The Latest on the DEP’s “Pile Policy”: If the Tides Rise, Do Structures Still “Exist”?

Back in September, we wrote about MassDEP’s Proposed Interpretation of Chapter 91 regulations, which attempted to provide guidance to the regulated community on the conditions under which a historic pile field can contribute to the “project shoreline” — the outer boundary of a development proposal.  The issue that the policy seeks to address arose as the DEP reviewed an application for a Chapter 91 license for Lewis Wharf in Boston.   The Lewis Wharf developers are seeking to build a luxury hotel on the waterfront over the footprint of an old pile field, portions of which have fallen into disrepair.

MassDEP published the proposed interpretation for public comment, and received 194 pages of comment letters.  Commenters had a lot to say, much of it supporting the interpretation on grounds not even mentioned in the policy.   Numerous individual commenters supported the policy as a way to stop the Lewis Wharf project, preserve existing view corridors, protect the “charm” and “character” of the neighborhood, prevent increased traffic, etc.   Of the comments that focused on policy (vs. project-specific) issues, most supported the interpretation as public safety measure, hoping it would encourage the removal of dilapidated and broken piles and the elimination of navigational hazards.

One might say these grounds for support are unrelated to the policy’s purpose, but that would require the policy to have a stated purpose.   The closest thing to a statement of purpose it provides is a notation that its interpretation is “important” to the Lewis Wharf project and will provide “guidance on how the Department will analyze future projects on sites with historic pile fields.”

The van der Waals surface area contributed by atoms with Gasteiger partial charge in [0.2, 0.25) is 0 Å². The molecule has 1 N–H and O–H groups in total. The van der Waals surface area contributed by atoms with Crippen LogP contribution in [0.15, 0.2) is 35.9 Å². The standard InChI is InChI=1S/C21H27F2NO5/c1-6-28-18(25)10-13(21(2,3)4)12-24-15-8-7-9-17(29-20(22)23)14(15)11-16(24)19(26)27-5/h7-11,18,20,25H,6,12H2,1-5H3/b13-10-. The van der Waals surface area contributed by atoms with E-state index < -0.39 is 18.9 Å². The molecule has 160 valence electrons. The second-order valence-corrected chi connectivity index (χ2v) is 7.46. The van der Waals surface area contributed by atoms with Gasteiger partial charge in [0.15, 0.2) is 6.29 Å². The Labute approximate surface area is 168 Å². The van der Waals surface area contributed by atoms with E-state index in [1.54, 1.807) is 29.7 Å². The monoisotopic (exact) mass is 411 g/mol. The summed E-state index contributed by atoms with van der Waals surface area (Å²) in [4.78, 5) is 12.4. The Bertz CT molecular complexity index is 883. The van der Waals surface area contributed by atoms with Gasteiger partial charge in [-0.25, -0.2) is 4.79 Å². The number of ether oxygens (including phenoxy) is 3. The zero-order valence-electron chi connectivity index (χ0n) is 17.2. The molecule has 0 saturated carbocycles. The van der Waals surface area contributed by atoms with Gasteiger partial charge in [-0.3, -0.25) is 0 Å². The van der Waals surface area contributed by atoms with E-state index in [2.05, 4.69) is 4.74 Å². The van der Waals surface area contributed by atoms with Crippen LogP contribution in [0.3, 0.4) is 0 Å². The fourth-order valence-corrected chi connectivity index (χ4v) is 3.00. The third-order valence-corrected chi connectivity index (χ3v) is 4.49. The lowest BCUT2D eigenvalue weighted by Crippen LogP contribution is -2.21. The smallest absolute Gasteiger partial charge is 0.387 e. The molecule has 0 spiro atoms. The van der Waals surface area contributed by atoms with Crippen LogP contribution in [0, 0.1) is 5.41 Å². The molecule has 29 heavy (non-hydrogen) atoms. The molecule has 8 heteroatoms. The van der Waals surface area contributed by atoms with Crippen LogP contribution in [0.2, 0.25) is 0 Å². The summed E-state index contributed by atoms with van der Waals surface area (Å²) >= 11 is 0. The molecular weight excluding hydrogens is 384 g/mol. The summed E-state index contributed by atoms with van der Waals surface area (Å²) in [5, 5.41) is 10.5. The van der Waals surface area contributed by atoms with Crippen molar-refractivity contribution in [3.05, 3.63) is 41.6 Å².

Safety and navigational hazards are not mentioned anywhere in the interpretation.  This is almost certainly because the Department already has provisions in its Chapter 91 regulations it can utilize to require the removal of any structures that are deemed to be a hazard to navigation.  Importantly, those provisions require the Department to notify the license holder and allow for a reasonable opportunity to repair or reconstruct a structure (310 CMR 9.26(1)(a)).  Under the new interpretation, no notice or opportunity to correct is provided, nor is there any time period provided to come into compliance with the new de facto maintenance standards.

Among other flaws resulting from addressing a site-specific issue with a broad brush, the Department has provided an interpretation of “existing” that would apply not only to pile fields, but also to piers, wharves, and other filled and pile-supported structures.  “Existing”, under the new definition, would require “any extant structures” to “remain above the highest predicted tidewater elevation at a specific site (Extreme High Water Mark)”.  As we all know, the highest of high tides in Boston can put many parts of Boston’s waterfront underwater, as shown in the photo below from the October 18, 2016 King Tide at Lewis Wharf.   Careful kids, don’t you know that wharf doesn’t exist?


The Department has listed the interpretation as one of its policy initiatives for 2017.  Stay tuned.

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